People can’t see what isn’t culturally visible—that’s why queer history is so necessary, not just as a one-off, but as a perennial part of a culture’s story. In No Way, They Were Gay?, Lee Wind revisits famous figures of US and world history, delves into primary sources, and reassesses what’s made legible about people’s sexual and gender identities when the present and past are allowed to collide.
The book is divided into three categories: men who loved men, women who loved women, and people who lived outside of gender binaries. Wind provides one of the best explanations for the necessity of these expansive categories: while his system acknowledges the problems of applying modern terms to the past, it also encodes the complexity of human experience around gender and sexuality in ways that create continuity with the present, and that reverse queer historical erasure.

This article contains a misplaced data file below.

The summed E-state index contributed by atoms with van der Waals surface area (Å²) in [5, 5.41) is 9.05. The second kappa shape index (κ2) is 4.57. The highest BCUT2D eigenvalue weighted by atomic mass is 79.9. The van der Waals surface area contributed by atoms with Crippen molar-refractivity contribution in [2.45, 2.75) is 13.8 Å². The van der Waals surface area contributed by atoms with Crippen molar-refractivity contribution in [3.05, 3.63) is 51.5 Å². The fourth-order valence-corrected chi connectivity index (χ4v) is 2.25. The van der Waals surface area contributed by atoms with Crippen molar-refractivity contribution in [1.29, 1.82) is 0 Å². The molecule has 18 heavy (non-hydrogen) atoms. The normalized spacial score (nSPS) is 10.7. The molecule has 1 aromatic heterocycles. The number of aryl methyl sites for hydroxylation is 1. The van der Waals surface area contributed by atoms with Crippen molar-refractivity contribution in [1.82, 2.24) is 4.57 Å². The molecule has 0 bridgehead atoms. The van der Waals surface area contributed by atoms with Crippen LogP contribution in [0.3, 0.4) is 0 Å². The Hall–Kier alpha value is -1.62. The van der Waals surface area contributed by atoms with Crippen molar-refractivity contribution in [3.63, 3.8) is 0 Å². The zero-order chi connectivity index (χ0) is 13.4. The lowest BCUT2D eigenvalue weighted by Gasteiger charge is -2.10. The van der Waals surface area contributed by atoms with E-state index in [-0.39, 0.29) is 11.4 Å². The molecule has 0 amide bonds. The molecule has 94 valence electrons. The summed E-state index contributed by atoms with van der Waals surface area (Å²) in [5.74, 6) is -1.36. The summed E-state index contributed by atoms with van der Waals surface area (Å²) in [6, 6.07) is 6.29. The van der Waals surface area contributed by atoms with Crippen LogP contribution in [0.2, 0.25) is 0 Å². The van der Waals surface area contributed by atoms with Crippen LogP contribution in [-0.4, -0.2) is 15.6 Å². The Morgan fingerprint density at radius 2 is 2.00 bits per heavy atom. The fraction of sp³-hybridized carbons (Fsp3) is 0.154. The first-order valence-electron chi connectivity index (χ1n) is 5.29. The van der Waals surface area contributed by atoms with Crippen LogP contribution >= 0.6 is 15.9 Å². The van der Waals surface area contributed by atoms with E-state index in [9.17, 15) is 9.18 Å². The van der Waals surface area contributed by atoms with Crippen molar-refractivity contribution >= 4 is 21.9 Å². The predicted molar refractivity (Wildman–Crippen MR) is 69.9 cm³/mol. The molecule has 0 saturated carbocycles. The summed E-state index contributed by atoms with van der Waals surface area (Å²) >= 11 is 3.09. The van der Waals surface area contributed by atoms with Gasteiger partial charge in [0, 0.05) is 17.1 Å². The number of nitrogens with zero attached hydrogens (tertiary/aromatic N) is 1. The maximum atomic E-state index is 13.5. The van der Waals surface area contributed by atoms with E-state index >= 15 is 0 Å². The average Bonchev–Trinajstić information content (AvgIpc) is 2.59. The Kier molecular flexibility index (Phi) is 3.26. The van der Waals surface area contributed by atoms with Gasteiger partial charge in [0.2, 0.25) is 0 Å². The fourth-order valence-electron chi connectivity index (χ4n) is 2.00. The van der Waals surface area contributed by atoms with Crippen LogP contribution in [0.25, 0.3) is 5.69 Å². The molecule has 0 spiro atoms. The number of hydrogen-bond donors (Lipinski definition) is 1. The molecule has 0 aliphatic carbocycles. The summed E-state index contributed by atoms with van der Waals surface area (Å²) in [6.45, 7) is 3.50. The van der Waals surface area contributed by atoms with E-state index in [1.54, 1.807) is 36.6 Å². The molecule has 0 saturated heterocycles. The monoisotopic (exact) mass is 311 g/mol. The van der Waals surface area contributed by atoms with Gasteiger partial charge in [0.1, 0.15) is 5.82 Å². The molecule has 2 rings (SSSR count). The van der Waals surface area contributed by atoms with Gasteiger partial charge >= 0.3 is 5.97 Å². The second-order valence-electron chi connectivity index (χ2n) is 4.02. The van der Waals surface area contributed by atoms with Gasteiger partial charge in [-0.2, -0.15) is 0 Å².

From Gandhi to Eleanor Roosevelt, Wind doesn’t shy away from revealing his subjects in their full complexity. A fellow traveler and guide on a journey of discovery, Wind calls out the shadow sides of those profiled, as well as what’s laudable. His book transmits rare facts and firsthand accounts with a sense of joyous wonder. It also encourages readers to come to their own conclusions about the facts provided. Each chapter closes with some iteration of the question, “What do you think?” Even in regards to his own book, Wind emphasizes that history is an interpretative place that requires critical thinking.
At a time where issues of social justice are often deemed either overinflated or “solved,” Lee Wind makes a powerful case that queer historical erasure is an ongoing issue.
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